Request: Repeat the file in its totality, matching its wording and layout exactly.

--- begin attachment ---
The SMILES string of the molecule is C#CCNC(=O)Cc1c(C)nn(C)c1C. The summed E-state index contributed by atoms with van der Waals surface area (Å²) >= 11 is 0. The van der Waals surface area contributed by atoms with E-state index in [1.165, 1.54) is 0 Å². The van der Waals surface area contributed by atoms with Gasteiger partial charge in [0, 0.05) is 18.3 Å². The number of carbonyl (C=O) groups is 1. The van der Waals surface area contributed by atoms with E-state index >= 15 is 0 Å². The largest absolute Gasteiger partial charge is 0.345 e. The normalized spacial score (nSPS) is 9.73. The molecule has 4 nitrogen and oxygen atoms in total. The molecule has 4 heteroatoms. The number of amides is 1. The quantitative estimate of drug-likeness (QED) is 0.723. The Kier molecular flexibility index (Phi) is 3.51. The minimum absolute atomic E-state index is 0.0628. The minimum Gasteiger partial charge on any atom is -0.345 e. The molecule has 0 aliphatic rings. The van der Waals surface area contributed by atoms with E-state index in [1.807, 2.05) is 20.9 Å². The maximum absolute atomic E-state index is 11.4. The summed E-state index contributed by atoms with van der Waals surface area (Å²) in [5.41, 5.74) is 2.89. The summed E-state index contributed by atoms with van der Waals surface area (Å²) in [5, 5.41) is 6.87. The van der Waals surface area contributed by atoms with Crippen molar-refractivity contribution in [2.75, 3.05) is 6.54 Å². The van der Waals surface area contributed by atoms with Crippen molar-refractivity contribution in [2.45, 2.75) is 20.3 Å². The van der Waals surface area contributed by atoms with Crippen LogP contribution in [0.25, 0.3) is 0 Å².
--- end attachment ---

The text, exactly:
The SMILES string of the molecule is C#CCNC(=O)Cc1c(C)nn(C)c1C. The summed E-state index contributed by atoms with van der Waals surface area (Å²) >= 11 is 0. The van der Waals surface area contributed by atoms with E-state index in [1.165, 1.54) is 0 Å². The van der Waals surface area contributed by atoms with Gasteiger partial charge in [0, 0.05) is 18.3 Å². The number of carbonyl (C=O) groups is 1. The van der Waals surface area contributed by atoms with E-state index >= 15 is 0 Å². The largest absolute Gasteiger partial charge is 0.345 e. The normalized spacial score (nSPS) is 9.73. The molecule has 4 nitrogen and oxygen atoms in total. The molecule has 4 heteroatoms. The number of amides is 1. The quantitative estimate of drug-likeness (QED) is 0.723. The Kier molecular flexibility index (Phi) is 3.51. The minimum absolute atomic E-state index is 0.0628. The minimum Gasteiger partial charge on any atom is -0.345 e. The molecule has 0 aliphatic rings. The van der Waals surface area contributed by atoms with E-state index in [1.807, 2.05) is 20.9 Å². The maximum absolute atomic E-state index is 11.4. The summed E-state index contributed by atoms with van der Waals surface area (Å²) in [5.41, 5.74) is 2.89. The summed E-state index contributed by atoms with van der Waals surface area (Å²) in [5, 5.41) is 6.87. The van der Waals surface area contributed by atoms with Crippen molar-refractivity contribution in [2.75, 3.05) is 6.54 Å². The van der Waals surface area contributed by atoms with Crippen molar-refractivity contribution in [2.45, 2.75) is 20.3 Å². The van der Waals surface area contributed by atoms with Crippen LogP contribution in [0.25, 0.3) is 0 Å².